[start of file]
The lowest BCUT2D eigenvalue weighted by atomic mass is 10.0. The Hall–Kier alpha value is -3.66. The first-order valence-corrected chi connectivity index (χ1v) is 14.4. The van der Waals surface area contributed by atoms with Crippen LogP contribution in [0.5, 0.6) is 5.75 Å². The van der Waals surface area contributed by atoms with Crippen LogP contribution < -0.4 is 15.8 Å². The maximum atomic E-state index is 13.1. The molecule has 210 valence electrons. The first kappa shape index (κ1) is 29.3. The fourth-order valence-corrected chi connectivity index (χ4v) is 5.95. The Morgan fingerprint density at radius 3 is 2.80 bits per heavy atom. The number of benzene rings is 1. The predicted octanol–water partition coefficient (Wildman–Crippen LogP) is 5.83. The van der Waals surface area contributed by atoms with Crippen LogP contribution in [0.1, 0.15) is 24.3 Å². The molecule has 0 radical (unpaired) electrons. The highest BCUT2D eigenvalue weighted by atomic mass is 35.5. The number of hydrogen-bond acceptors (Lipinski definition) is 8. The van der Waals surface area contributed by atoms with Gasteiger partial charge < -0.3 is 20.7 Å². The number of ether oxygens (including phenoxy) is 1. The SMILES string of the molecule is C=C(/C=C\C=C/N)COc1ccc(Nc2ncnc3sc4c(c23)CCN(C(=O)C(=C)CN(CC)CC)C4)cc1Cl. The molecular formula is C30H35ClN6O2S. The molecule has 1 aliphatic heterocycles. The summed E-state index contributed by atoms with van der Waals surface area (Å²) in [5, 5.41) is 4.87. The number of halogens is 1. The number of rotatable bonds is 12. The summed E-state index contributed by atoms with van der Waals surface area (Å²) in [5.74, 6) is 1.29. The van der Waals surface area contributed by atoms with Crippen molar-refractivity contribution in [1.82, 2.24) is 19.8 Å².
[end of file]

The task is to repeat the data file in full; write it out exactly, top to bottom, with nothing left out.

The lowest BCUT2D eigenvalue weighted by atomic mass is 10.0. The Hall–Kier alpha value is -3.66. The first-order valence-corrected chi connectivity index (χ1v) is 14.4. The van der Waals surface area contributed by atoms with Crippen LogP contribution in [0.5, 0.6) is 5.75 Å². The van der Waals surface area contributed by atoms with Crippen LogP contribution < -0.4 is 15.8 Å². The maximum atomic E-state index is 13.1. The molecule has 210 valence electrons. The first kappa shape index (κ1) is 29.3. The fourth-order valence-corrected chi connectivity index (χ4v) is 5.95. The Morgan fingerprint density at radius 3 is 2.80 bits per heavy atom. The number of benzene rings is 1. The predicted octanol–water partition coefficient (Wildman–Crippen LogP) is 5.83. The van der Waals surface area contributed by atoms with Crippen LogP contribution in [0.1, 0.15) is 24.3 Å². The molecule has 0 radical (unpaired) electrons. The highest BCUT2D eigenvalue weighted by atomic mass is 35.5. The number of hydrogen-bond acceptors (Lipinski definition) is 8. The van der Waals surface area contributed by atoms with Gasteiger partial charge < -0.3 is 20.7 Å². The number of ether oxygens (including phenoxy) is 1. The SMILES string of the molecule is C=C(/C=C\C=C/N)COc1ccc(Nc2ncnc3sc4c(c23)CCN(C(=O)C(=C)CN(CC)CC)C4)cc1Cl. The molecular formula is C30H35ClN6O2S. The molecule has 1 aliphatic heterocycles. The summed E-state index contributed by atoms with van der Waals surface area (Å²) in [5, 5.41) is 4.87. The number of halogens is 1. The number of rotatable bonds is 12. The summed E-state index contributed by atoms with van der Waals surface area (Å²) in [5.74, 6) is 1.29. The van der Waals surface area contributed by atoms with Crippen molar-refractivity contribution in [1.82, 2.24) is 19.8 Å².